The Hidden Cost of Being Right

In the results-oriented environment of business today, most communication is oriented towards agree/disagree, win/lose, right/wrong. The person who is best able to dominate with their idea or opposing idea is often the ‘winner’. However, this automatic dynamic creates conflict and resistance. It often slows down the very progress that most people are trying to make.

How often have you been in a meeting where all is going smoothly until you hit that ‘pothole’? The point in the conversation where someone pushes back on what is being proposed. The discussion moves into a point/counterpoint, where both ‘sides’ try to convince the other of the rightness of their point of view.

This is a pivot point in the conversation. It can turn into a co-creative dialogue: where the conversation opens new possibilities that couldn’t have been seen without the sharing of both sides. Innovation can occur here.

But, more often than not, the discussion becomes polarized, people take positions, and points of view become hardened. Factions form, and a version of winners and losers gets created around the issue. This scenario makes for a conflict-ridden workplace, and it also leads to a lot of sabotage and underground work-arounds.

Nobody likes working in this kind of environment

So how do we turn conversation into a more co-creative dialogue? One that validates opposing points of view, and then also invites exploration of other options? How do we expand from duality into a third dimension?

The way in to this third dimension is ‘witnessing’. This is an ability to not only participate in speaking and listening, but to also in real time witness yourself in the engagement. It means listening not only to what is being said “outside” in the conversation, but also what is happening on the ‘inside’ – inside of you.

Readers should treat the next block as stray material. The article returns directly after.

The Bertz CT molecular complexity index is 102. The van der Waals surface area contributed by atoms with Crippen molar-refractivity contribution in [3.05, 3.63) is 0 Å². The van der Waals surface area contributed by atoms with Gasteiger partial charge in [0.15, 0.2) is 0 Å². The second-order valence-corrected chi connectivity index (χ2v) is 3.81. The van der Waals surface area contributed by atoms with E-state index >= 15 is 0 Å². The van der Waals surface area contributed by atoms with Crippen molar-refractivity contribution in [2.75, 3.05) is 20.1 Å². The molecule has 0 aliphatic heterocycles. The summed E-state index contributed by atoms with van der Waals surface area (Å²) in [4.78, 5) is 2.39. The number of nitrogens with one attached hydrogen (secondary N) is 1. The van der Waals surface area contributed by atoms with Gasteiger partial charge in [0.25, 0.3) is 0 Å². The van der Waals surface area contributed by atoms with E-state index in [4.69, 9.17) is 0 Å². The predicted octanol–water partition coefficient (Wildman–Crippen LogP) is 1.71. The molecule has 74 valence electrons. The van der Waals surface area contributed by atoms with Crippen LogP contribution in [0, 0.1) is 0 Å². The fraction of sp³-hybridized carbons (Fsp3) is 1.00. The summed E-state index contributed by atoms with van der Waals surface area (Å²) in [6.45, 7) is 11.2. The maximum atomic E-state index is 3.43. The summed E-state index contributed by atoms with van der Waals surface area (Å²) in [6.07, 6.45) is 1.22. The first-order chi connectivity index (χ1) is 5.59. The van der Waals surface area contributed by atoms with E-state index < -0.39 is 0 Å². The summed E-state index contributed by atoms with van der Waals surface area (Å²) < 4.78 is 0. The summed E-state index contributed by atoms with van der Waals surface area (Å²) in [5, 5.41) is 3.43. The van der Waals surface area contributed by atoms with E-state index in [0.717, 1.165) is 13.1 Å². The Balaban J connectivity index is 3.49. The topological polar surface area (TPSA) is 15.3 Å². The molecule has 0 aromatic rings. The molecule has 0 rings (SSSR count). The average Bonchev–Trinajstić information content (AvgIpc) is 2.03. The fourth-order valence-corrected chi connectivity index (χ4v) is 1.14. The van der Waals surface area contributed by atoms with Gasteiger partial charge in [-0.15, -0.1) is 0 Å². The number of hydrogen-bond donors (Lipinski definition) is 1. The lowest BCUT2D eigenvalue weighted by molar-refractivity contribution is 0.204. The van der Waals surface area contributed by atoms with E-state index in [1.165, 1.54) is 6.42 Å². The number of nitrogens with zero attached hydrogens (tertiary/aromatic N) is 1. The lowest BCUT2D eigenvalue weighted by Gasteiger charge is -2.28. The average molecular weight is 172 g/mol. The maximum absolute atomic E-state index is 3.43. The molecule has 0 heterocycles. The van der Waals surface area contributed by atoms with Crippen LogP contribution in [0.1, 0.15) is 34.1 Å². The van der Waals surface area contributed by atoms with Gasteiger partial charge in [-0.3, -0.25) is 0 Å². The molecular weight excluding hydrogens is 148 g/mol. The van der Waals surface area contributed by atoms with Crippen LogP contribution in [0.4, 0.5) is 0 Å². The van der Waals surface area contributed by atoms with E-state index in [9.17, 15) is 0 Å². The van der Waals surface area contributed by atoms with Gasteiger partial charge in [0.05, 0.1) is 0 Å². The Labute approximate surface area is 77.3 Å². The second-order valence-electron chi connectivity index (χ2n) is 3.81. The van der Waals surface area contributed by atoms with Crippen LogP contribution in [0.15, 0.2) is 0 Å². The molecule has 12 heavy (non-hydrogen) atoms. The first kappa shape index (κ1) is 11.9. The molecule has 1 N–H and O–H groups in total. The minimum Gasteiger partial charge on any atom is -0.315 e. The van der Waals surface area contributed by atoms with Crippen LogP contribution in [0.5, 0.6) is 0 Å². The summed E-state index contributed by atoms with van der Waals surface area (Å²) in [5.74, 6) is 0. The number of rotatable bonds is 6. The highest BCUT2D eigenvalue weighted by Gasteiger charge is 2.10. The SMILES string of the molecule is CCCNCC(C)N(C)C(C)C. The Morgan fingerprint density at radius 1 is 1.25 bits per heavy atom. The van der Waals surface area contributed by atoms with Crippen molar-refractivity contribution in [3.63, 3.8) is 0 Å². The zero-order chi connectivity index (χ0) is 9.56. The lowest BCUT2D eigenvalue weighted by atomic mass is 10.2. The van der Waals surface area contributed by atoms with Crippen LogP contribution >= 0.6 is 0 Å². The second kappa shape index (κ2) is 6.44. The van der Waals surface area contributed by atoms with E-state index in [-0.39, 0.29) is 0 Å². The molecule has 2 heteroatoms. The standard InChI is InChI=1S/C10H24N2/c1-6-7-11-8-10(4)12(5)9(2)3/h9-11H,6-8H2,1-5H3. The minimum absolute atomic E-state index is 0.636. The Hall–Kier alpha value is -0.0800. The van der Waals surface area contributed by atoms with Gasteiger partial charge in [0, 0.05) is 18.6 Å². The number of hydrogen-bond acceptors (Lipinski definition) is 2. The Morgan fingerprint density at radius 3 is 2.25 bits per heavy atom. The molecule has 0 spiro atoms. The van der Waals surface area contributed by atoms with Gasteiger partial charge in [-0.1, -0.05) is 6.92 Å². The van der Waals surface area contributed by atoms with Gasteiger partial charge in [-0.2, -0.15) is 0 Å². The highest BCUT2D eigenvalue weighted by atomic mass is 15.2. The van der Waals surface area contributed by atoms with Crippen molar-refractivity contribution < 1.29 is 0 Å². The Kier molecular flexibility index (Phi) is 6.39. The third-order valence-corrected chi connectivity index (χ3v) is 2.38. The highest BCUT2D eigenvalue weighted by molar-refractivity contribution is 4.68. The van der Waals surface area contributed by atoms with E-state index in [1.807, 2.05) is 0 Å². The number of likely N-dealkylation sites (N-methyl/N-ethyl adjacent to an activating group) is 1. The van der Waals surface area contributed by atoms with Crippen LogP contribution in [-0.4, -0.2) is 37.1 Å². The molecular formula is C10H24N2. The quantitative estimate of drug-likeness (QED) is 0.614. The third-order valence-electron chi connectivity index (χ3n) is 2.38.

This capacity for witnessing requires a level of awareness that goes beyond transaction. This awareness, when brought to communication, opens receptivity and generosity among parties. It allows us to see our internal biases and filters that may be getting in the way of really hearing what another is saying or contributing.

When you connect to your inner witness (or third dimension), things open up. You access your deeper intelligence and capacity.

You become more present

New possibilities can be seen and explored. The ‘stuckness’ we often feel in a polarizing discussion dissipates, and the field of communication and relationship expands.

When caught in duality, it takes courage, self-awareness and compassion to introduce that third dimension. It takes a willingness to trust the space between the two ‘rights’, to find a third option that moves things forward and to re-establish connection and action.

In the heat of the moment, this deliberate practice of ‘going inward’ will feel like you have slowed down. It will feel like you left the conversation to look inside. You will likely feel some resistance – “I don’t have time for this!”

But in fact, when caught in the duality of a transactional conversation, you are probably stopped anyway. Even if you leave the discussion, chances are that no forward motion can happen until you reconvene and try to have a more constructive conversation.

Staying in the duality will allow you to be right. But if you are stuck in the same old pattern, being right isn’t likely going to get you out of it. You may be right, but you also may be stalled. And it most certainly will not restore the level of relationship and connection that makes our daily work and interactions meaningful, rewarding and, perhaps most-important, productive.

So how do you put this into practice?

The next time you are in a situation where people are taking a point-counter-point position and progress is grinding to a halt, call a ‘time out’. Step back and discuss what is happening. Acknowledge the validity of both perspectives, and then ask the questions: “What else is possible here? What are we missing?”

Be prepared to be surprised

Collectively, you will likely see something that hasn’t been explored yet. It could make a big difference in how you move forward. As you continue with this practice, you may learn to be more suspicious of being right. Because often, our attachment to being right can actually shut down forward motion.

Can your team and leaders can benefit from the Trilogy Effect? Call us today at 1-613-406-5834 or connect here.